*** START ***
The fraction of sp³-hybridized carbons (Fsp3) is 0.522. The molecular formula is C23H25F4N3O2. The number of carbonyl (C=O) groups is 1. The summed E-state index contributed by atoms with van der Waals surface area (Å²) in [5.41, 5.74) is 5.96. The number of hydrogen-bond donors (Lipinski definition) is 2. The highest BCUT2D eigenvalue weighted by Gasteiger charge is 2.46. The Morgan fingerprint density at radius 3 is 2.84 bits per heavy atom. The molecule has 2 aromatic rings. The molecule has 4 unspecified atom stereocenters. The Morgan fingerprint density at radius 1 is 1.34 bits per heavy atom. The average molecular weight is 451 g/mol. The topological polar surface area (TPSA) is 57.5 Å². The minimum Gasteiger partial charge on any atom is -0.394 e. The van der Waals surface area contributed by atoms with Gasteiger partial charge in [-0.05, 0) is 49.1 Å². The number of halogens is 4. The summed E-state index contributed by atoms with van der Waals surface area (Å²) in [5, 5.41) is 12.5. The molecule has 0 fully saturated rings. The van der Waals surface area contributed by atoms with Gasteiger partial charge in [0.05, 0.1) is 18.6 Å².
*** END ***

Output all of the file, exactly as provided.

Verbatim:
The fraction of sp³-hybridized carbons (Fsp3) is 0.522. The molecular formula is C23H25F4N3O2. The number of carbonyl (C=O) groups is 1. The summed E-state index contributed by atoms with van der Waals surface area (Å²) in [5.41, 5.74) is 5.96. The number of hydrogen-bond donors (Lipinski definition) is 2. The highest BCUT2D eigenvalue weighted by Gasteiger charge is 2.46. The Morgan fingerprint density at radius 3 is 2.84 bits per heavy atom. The molecule has 2 aromatic rings. The molecule has 4 unspecified atom stereocenters. The Morgan fingerprint density at radius 1 is 1.34 bits per heavy atom. The average molecular weight is 451 g/mol. The topological polar surface area (TPSA) is 57.5 Å². The minimum Gasteiger partial charge on any atom is -0.394 e. The van der Waals surface area contributed by atoms with Gasteiger partial charge in [-0.05, 0) is 49.1 Å². The number of halogens is 4. The summed E-state index contributed by atoms with van der Waals surface area (Å²) in [5, 5.41) is 12.5. The molecule has 0 fully saturated rings. The van der Waals surface area contributed by atoms with Gasteiger partial charge in [0.05, 0.1) is 18.6 Å².